How does Brexit affect Scotland’s Space Industry Development?16th Aug 2021
Brexit and the pandemic that followed have seriously affected the Scottish economy, but while there are sectors affected by Brexit in the UK, Scotland’s space sector remains relatively intact. The presence of Scotland in Space is growing so rapidly that it has every chance of becoming a key driver of economic growth following the victory over the Coronavirus. The upsurge can be greatly facilitated by opening a small payload launch market in Scotland and the UK, as well as expanding the range of solutions to combat global climate change.
Small satellites and rocket launch revenues from future Scottish spaceports could potentially be compared to shipbuilders’ revenues. According to Scottish Enterprise forecasts, by 2030, the revenues could reach 2-4 billion pounds. Now, let’s find out how Brexit affects Scotland’s space industry development.
How Brexit Affects Scotland?
So, how does Brexit affect Scotland? After the separation from the EU, Scotland’s space sector showed an annual growth of 12%, while the UK, which, according to Boris Johnson, had “freedom of action,” showed an increase of only 3%. The figure can be explained by the commercial value and availability of the new operating space. Notably, the UK has always had a special status in the ESA, which has been preserved after Brexit since the ESA is formally an independent body and is not subject to the EU. Scotland, with an approximate industry share of 18%, is also a key participant in the UK space industry. So, with a quick glance at how Brexit affects Scotland, it is clear that new developments have more pluses than minuses.
Local industry leaders such as AAC Clyde Space, Ecometrica, Astrosat, and promising startups Orbex Space, Skyrora show the world that Scotland remains a central European location for manufacturing small satellites and, potentially, launching UK rockets. Besides, foreign investors such as Spire willingly enter the local market since the country offers the most comfortable environment for developing, manufacturing and testing satellite technologies.
The next question is – how does Brexit affect Scotland in terms of the talent pool? Here, the impact is also minimal because Scotland never faced any challenges with scientific potential and professional workforce. The UK Space Agency (UKSA), Scotland’s Centres for Innovation, Research and Development continue to operate, and the industry is becoming more efficient:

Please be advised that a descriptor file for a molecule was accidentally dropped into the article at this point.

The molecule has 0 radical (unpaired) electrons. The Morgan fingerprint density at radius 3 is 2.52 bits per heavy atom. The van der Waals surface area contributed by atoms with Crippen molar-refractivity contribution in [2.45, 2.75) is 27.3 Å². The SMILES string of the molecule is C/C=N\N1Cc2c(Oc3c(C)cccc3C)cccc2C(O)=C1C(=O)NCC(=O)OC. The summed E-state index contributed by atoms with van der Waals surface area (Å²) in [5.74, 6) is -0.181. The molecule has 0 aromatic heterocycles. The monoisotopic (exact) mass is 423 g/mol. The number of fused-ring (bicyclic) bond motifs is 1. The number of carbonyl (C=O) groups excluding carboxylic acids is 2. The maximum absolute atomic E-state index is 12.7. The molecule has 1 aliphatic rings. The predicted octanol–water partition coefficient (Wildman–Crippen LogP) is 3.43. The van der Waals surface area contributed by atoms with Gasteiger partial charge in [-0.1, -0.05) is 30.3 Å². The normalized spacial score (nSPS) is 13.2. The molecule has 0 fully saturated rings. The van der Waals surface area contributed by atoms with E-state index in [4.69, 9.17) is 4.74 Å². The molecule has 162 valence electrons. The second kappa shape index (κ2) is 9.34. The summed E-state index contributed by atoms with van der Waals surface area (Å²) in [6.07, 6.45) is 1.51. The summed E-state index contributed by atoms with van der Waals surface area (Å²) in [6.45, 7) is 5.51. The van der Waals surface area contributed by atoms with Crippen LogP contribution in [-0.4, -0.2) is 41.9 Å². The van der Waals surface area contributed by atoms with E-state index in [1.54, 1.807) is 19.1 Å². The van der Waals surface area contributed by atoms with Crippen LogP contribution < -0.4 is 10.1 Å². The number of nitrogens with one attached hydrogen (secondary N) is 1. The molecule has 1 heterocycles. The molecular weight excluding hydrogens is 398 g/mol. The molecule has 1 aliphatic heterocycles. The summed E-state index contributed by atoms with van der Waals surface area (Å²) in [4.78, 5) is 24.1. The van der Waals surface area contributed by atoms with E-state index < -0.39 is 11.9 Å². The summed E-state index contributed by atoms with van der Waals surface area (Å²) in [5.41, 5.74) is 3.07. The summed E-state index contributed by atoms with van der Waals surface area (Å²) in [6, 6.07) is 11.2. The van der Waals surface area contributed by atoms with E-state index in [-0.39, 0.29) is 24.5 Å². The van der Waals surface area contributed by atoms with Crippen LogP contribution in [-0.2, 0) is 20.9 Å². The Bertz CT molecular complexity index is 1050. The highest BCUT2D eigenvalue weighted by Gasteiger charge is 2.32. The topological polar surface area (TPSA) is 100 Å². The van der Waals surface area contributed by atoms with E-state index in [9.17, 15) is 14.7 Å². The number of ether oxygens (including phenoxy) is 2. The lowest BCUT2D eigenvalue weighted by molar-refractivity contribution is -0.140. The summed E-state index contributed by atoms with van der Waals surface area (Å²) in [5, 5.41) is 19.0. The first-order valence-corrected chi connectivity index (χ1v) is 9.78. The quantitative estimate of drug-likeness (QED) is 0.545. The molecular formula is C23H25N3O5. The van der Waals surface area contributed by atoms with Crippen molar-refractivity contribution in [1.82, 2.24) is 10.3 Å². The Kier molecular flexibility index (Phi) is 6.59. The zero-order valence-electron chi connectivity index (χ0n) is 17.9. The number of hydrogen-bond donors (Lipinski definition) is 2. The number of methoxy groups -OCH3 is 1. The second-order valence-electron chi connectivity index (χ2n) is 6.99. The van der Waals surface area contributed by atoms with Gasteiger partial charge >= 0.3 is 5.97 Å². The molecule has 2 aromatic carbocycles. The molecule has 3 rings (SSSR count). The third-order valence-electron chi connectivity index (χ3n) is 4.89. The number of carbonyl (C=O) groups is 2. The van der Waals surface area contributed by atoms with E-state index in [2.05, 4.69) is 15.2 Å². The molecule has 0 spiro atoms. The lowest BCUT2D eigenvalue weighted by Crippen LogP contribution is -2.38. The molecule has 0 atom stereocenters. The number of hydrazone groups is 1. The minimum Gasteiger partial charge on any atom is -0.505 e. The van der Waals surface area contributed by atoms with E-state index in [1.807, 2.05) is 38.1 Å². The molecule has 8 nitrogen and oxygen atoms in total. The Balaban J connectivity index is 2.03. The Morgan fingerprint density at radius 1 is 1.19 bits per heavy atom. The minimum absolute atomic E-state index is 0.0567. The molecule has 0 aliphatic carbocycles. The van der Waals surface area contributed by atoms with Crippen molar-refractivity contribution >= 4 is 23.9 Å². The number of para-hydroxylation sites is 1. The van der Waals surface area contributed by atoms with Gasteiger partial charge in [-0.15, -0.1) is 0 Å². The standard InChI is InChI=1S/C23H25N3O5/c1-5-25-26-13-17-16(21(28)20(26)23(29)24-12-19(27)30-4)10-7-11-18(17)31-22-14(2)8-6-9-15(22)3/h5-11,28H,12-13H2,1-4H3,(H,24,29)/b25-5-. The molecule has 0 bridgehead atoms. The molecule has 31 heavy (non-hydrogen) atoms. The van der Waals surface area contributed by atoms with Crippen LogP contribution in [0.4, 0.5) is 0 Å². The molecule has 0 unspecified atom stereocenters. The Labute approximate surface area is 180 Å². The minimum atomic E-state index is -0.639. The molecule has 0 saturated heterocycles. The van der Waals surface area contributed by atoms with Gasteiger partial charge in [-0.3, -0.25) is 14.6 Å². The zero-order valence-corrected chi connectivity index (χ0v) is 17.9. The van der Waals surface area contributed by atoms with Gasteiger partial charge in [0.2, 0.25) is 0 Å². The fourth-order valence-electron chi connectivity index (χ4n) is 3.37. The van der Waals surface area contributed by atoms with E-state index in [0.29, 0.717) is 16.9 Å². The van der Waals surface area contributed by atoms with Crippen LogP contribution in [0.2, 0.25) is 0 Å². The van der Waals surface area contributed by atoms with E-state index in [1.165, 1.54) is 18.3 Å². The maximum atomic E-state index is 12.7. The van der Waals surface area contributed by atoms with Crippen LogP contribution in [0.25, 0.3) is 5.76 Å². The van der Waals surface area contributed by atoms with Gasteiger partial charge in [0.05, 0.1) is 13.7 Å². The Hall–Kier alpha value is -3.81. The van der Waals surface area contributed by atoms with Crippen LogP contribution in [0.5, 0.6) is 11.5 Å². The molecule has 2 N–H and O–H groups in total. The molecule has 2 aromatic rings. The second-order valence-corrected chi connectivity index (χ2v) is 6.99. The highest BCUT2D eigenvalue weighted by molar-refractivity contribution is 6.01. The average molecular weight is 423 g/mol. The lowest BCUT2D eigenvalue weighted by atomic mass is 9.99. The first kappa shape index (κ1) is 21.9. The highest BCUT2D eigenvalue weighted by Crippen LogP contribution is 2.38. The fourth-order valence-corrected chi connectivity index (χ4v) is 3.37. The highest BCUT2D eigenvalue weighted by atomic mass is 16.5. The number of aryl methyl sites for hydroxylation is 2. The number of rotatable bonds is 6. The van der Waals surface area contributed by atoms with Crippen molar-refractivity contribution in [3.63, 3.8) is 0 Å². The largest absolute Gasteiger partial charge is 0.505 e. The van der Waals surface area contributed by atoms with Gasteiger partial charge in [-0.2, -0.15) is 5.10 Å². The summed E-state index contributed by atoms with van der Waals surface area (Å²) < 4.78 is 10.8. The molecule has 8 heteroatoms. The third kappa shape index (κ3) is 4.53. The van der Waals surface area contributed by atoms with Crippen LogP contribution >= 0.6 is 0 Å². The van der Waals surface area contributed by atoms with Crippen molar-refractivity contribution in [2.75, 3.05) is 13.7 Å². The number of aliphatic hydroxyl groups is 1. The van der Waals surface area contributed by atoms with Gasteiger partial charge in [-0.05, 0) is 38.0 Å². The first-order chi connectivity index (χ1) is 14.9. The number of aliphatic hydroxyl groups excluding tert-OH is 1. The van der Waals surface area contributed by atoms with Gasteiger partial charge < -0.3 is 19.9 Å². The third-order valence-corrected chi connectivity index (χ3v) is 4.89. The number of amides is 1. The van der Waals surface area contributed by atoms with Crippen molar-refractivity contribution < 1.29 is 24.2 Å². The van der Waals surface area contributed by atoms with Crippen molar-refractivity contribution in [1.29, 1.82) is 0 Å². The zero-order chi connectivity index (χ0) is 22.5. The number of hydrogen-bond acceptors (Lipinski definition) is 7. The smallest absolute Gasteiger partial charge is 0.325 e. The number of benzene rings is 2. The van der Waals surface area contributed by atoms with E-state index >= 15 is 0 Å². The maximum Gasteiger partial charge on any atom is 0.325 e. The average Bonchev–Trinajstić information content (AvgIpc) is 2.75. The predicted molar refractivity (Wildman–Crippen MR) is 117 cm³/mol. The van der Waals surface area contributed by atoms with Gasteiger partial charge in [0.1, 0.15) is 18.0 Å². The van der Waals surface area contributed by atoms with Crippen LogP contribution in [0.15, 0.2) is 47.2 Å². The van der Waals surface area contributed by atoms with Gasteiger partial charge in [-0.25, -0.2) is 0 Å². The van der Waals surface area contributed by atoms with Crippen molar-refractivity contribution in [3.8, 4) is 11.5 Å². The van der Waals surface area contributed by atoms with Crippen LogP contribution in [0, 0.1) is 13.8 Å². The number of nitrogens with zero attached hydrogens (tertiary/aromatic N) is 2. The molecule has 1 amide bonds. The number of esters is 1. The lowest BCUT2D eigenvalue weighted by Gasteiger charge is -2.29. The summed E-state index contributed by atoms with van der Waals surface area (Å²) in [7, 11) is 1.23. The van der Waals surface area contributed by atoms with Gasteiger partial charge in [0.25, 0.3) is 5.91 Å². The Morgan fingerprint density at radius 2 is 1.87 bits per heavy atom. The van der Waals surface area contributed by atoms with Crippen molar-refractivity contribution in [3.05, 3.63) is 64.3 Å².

A prime example is the Industry Innovation Centre at the University of Strathclyde – National Manufacturing Institute of Scotland (NMIS).
The facility houses the Light Manufacturing Centre, which specialises in creating lightweight components for aerospace and other industries, offering significant cost savings and efficiency gains.
What’s Next for Scotland’s Space Sector?
The Scottish aerospace cluster was never fully integrated into the European economy and cannot be considered one of the sectors affected by Brexit.
In addition, all EU programs operate on a 7-year cycle and the last contracts were awarded in 2020, so Brexit impact on space industry in Scotland remains minimal because it has changed almost nothing in the relationship between equipment suppliers and developers.
However, there are sectors affected by Brexit as a number of EU-sponsored ESA contracts were lost. In particular, the UK lost access to the Galileo and EGNOS satellite navigation systems, forcing it to announce the development of its own replacement for Galileo. The project has already invested 92 million pounds in a feasibility study, and the entire system will cost 3 billion pounds.
At the same time, Brexit impact on space industry in the UK has been minimised when the UK’s participation in the Copernicus Earth Observation and Horizon Research and Innovation programmes has been extended until 2027. Besides, the latest Space Scotland initiatives still prioritise the development of the small satellite launch market.
Launching British rockets from British spaceports, three of which are planned in Scotland, should open up huge prospects for the Space Scotland development and the UK economy. Eventually, Space Scotland launch sites could neutralise all negative consequences of Brexit. But only time can tell if this statement proves true or false.
The first orbital flights from Scotland may begin as soon as 2022, and in addition to Scottish launchers, a number of private American companies are claiming local launch sites – in particular, current small payload leaders Rocket Lab and Virgin Orbit. With this in mind, the future of Scotland’s space industry does seem bright, and the Brexit impact on space industry in the UK seems unimportant.